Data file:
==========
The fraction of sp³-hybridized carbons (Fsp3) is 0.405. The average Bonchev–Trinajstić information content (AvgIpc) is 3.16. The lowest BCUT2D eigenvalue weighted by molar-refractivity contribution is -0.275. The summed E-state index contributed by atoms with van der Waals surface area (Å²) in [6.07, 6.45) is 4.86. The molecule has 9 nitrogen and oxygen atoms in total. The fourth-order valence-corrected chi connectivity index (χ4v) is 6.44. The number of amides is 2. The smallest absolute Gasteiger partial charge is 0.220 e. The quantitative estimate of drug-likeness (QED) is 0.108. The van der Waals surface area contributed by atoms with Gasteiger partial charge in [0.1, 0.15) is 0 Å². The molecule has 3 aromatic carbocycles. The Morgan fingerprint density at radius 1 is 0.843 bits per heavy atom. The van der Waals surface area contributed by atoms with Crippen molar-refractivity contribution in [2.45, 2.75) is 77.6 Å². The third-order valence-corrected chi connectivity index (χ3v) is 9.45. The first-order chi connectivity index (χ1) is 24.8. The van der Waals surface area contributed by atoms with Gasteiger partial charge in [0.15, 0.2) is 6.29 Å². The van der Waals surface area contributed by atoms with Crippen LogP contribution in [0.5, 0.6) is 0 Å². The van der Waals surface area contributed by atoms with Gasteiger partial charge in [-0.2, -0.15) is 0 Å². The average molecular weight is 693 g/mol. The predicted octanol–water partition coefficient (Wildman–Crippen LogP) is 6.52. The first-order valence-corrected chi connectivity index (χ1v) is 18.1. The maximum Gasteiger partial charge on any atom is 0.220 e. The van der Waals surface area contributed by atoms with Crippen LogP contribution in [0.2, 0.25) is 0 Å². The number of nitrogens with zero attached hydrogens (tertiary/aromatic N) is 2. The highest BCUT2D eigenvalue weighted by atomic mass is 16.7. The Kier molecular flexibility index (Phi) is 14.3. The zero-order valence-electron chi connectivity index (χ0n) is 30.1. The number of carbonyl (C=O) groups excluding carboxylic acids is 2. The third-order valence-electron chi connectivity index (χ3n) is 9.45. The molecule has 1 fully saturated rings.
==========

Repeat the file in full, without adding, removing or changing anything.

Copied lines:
The fraction of sp³-hybridized carbons (Fsp3) is 0.405. The average Bonchev–Trinajstić information content (AvgIpc) is 3.16. The lowest BCUT2D eigenvalue weighted by molar-refractivity contribution is -0.275. The summed E-state index contributed by atoms with van der Waals surface area (Å²) in [6.07, 6.45) is 4.86. The molecule has 9 nitrogen and oxygen atoms in total. The fourth-order valence-corrected chi connectivity index (χ4v) is 6.44. The number of amides is 2. The smallest absolute Gasteiger partial charge is 0.220 e. The quantitative estimate of drug-likeness (QED) is 0.108. The van der Waals surface area contributed by atoms with Gasteiger partial charge in [0.1, 0.15) is 0 Å². The molecule has 3 aromatic carbocycles. The Morgan fingerprint density at radius 1 is 0.843 bits per heavy atom. The van der Waals surface area contributed by atoms with Crippen molar-refractivity contribution in [2.45, 2.75) is 77.6 Å². The third-order valence-corrected chi connectivity index (χ3v) is 9.45. The first-order chi connectivity index (χ1) is 24.8. The van der Waals surface area contributed by atoms with Gasteiger partial charge in [0.15, 0.2) is 6.29 Å². The van der Waals surface area contributed by atoms with Crippen LogP contribution in [0.5, 0.6) is 0 Å². The van der Waals surface area contributed by atoms with Gasteiger partial charge in [-0.2, -0.15) is 0 Å². The average molecular weight is 693 g/mol. The predicted octanol–water partition coefficient (Wildman–Crippen LogP) is 6.52. The first-order valence-corrected chi connectivity index (χ1v) is 18.1. The maximum Gasteiger partial charge on any atom is 0.220 e. The van der Waals surface area contributed by atoms with Crippen LogP contribution in [0.2, 0.25) is 0 Å². The number of nitrogens with zero attached hydrogens (tertiary/aromatic N) is 2. The highest BCUT2D eigenvalue weighted by atomic mass is 16.7. The Kier molecular flexibility index (Phi) is 14.3. The zero-order valence-electron chi connectivity index (χ0n) is 30.1. The number of carbonyl (C=O) groups excluding carboxylic acids is 2. The third-order valence-electron chi connectivity index (χ3n) is 9.45. The molecule has 1 fully saturated rings.